As millions of Americans cast their votes on Tuesday — after more than 100 million voted already — the stakes are high for more than 40 million Americans holding student loans.
“This election has enormous implications for student loan debt,” Debbie Cochrane, executive vice president at the The Institute of College Access and Success, told Yahoo Finance Live (video above). “The two candidates that are on the ballot… have very different versions of college costs, college affordability, and student loan debt.”
President Donald Trump’s first term was “really focused a lot on regulation” and “not necessarily investing more in public higher education or financial aid,” she explained, adding that “a lot of those efforts have been about unleashing the for-profit college” industry.
A Biden administration, which has a “very ambitious agenda,” she continued, could overturn many of those policies while also making college much more affordable to all students — especially those who come from lower-income families.
For-profits’ performance during pandemic is ‘not surprising’
No matter how the election shakes out, the pandemic and resulting recession have led to for-profit colleges registering an uptick in enrollments in the fall.
According to the National Student Clearinghouse Research Center, for-profit colleges saw an increase in undergraduate enrollments this fall by 3% while community colleges saw a 9.4% decline. For-profit colleges also saw a 9.3% increase in graduate enrollment while public four-year-colleges saw a 4% increase in graduate students.
Looking at the first-time student numbers, the difference is stark: While public four-year colleges saw a decline of roughly 13.7% for all age groups — the most pronounced being those between 21 and 24 — for-profit schools saw an increase in enrollment of 3.7%. Students from the 21 to 29 age groups constituted the biggest increases.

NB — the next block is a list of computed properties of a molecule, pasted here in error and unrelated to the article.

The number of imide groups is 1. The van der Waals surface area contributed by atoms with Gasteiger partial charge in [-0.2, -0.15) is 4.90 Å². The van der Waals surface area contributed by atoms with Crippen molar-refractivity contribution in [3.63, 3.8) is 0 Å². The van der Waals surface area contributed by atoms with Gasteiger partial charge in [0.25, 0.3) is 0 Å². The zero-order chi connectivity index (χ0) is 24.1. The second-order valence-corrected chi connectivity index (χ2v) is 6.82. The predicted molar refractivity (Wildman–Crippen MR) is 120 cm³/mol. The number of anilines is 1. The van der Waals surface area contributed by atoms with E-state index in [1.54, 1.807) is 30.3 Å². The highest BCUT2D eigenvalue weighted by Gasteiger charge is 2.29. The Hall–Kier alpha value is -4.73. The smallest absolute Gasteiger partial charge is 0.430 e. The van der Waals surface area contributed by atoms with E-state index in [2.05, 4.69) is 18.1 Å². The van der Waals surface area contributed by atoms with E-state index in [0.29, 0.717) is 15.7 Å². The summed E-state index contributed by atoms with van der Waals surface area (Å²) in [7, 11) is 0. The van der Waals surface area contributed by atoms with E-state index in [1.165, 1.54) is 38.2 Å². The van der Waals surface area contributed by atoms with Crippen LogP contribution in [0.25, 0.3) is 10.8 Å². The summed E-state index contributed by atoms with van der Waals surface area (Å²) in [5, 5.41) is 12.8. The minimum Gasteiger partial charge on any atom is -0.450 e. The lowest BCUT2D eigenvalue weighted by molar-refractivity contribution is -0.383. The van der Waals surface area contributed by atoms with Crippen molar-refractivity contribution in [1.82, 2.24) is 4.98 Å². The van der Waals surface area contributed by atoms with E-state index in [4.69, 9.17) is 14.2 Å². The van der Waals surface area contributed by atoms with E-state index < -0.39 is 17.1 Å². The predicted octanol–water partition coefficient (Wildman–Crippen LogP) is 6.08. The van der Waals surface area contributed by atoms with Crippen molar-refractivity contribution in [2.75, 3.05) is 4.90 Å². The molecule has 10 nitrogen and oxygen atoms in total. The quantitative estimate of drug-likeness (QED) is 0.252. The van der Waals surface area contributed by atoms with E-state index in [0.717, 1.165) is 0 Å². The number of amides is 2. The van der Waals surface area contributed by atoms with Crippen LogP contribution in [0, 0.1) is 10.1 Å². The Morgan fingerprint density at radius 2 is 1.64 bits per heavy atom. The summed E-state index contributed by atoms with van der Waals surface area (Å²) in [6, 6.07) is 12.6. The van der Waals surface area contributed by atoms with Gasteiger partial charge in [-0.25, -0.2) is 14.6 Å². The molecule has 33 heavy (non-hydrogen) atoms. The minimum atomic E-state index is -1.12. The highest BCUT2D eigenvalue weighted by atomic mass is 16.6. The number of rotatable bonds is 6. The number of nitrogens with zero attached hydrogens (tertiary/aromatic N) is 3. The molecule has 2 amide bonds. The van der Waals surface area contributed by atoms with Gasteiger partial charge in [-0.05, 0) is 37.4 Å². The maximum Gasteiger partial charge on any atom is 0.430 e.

“We have seen a massive expansion in for-profit college enrollment, and we have seen the subsequent harm it caused,” Stephanie Cellini, professor of public policy and economics at George Washington University, noted in an article for the Brookings Institution think tank. “The difference this time is that we have the evidence to predict what will happen.”
And given the likelihood of Democrats bringing back Obama-era policies to curb predatory behavior — or even going further and enacting more guard rails — the current situation is “is a very sensitive time for the for-profit college industry,” Cochrane added, noting that the problems that have been festering in for-profit industry during the Trump administration schools are likely to “grow exponentially.”
‘All hope is not lost’
The first thing the presidential winner should do, Cochrane stressed, was to extend the payment pause that President Trump announced first in March.
The interest-free pause on all student loans — which was extended until the end of this year — “should be extended and applied to all, not just federal student loan borrowers,” Cochrane said.
“If student loan payments resume on January 1, repayment will compound the difficulty created by unprecedented labor shocks and ongoing economic hardship,” 77 organizations — from the American Federation of Teachers to the NAACP — stated in a recent letter to Education Secretary Betsy DeVos. “If the cliff isn’t resolved, borrowers will find it harder than ever to make ends meet as they are thrown back into repayment or forced collections while the economy continues to suffer.”
In any case, there is a clear opportunity for more borrowers to get on an income-driven repayment plan and pay back the debt at an affordable rate.
“All hope is not lost if people still can’t afford their student loan debt, but they need to get back into that rhythm” of paying back their student loans, Cochrane added.
Aarthi is a reporter for Yahoo Finance. She can be reached at email@example.com. Follow her on Twitter @aarthiswami.